Singapore's port authority is spreading its interests into China with a preliminary agreement to develop and manage container facilities at the main northeastern Port of Dalian.
A detailed feasibility study is under way. Subject to its findings, and to final approval by Chinese authorities, the Port of Singapore Authority (PSA) will in effect take over the Dayaowan container terminal. No financial details were disclosed.With capacity of 60 million metric tons a year, Dalian, at the southern tip of Liaoning province, ranks second in volume terms in China after Shanghai. It is one of several ports intended to have capacity of 100 million tons by the end of the decade.
Its container business ranks fourth in the country, with a tally last year equivalent to 305,000 20-foot boxes, an increase of 20 percent on 1993. The figure is expected to hit 400,000 TEUs this year.
Dayaowan, about five miles from the city and its economic- and technological-development zone, has two container berths opened in 1993 with funding by the World Bank. Three more are under construction.
Shipping-industry people say it will be one of the few in China able to handle containerships of 6,000-TEU capacity when all improvements are made.
"Dalian has well-developed sea, land and air transport networks that can provide reliable distribution of cargo passing through the port," said Ng Cheng, the PSA's director of operations.
"Another advantage is its economic- and technological-development zone, which is among the largest in China, with 1,000 foreign and 6,000 local firms," he said.
"With these strong linkages and the economic activity of the hinterland, we believe Dalian has the potential to be a premier port," Mr. Ng said.
Dalian is ice- and silt-free. It is the gateway to and from China's northeastern industrial heartland as well as Inner Mongolia, particularly for South Korea and Japan.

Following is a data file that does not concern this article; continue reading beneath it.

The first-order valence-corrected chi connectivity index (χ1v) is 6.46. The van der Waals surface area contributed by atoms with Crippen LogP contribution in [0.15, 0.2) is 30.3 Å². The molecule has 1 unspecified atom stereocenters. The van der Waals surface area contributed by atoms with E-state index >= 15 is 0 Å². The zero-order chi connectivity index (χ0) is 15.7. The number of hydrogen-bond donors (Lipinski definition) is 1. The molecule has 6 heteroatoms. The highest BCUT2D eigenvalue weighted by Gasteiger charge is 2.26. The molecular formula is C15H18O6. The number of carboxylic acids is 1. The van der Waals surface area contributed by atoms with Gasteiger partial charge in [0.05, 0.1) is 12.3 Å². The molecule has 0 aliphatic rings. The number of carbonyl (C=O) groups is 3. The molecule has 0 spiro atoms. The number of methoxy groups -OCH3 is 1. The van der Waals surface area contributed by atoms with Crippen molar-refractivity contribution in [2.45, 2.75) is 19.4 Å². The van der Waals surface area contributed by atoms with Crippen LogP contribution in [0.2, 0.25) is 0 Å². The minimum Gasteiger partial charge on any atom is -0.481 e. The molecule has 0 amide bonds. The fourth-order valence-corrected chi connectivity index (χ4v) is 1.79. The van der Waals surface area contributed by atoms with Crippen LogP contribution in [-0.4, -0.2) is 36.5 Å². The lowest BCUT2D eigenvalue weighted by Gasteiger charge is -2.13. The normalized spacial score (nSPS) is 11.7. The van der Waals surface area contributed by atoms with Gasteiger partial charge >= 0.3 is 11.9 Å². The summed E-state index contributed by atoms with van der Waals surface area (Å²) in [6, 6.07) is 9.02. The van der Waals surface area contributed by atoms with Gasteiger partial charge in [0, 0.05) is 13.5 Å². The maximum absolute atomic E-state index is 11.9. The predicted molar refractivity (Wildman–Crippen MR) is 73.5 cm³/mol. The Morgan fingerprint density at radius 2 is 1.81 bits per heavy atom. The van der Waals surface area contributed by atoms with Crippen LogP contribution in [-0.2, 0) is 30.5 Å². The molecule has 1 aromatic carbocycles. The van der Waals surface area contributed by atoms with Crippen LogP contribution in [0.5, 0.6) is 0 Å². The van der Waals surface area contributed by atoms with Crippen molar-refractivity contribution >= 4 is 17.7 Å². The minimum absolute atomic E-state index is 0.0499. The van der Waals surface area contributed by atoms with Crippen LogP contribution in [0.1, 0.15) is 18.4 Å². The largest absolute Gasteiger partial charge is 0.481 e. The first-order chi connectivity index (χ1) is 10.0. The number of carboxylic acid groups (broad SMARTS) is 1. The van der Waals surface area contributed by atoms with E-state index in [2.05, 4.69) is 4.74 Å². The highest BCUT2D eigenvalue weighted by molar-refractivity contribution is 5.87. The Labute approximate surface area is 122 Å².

The Dalian deal will be PSA's first significant overseas venture. "This proposed investment is in line with PSA's drive to become an important international player in port and logistics operations," said David Lim, chief executive of the government-run agency.
The PSA is also exploring opportunities in India, Southeast Asia and other countries in Asia, Mr. Lim said, without giving details.
Its Specs Consultants Pte. Ltd. subsidiary won a contract a decade ago to provide consultancy services at Tianjin, another of China's large northern ports. It was the first to have a purpose-built container terminal.
Map Services Pte. Ltd., another PSA unit, worked on computerization of the container yard and equipment-management systems at Xiamen, a special economic zone in the southeast.
At home, the PSA on Sunday announced contracts worth S$152 million ($108 million) to a consortium of Keppel Corp. Ltd. and Mitsui & Co. of Japan for construction of part of a new container terminal at Pasir Panjang.
Mitsui Engineering & Shipbuilding Co. Ltd. won a S$95 contract to build 16 overhead bridge cranes.
Keppel Engineering Pte. Ltd., Mitsui and Hock Lian Seng Engineering Pte. Ltd. won a S$57.5 million contract for foundation work and superstructures for the cranes, which are due to be delivered beginning late next year.
The PSA said the same companies are nominated subcontractors for the Keppel Mitsui consortium for foundation work and superstructure for two other projects costing S$36 million.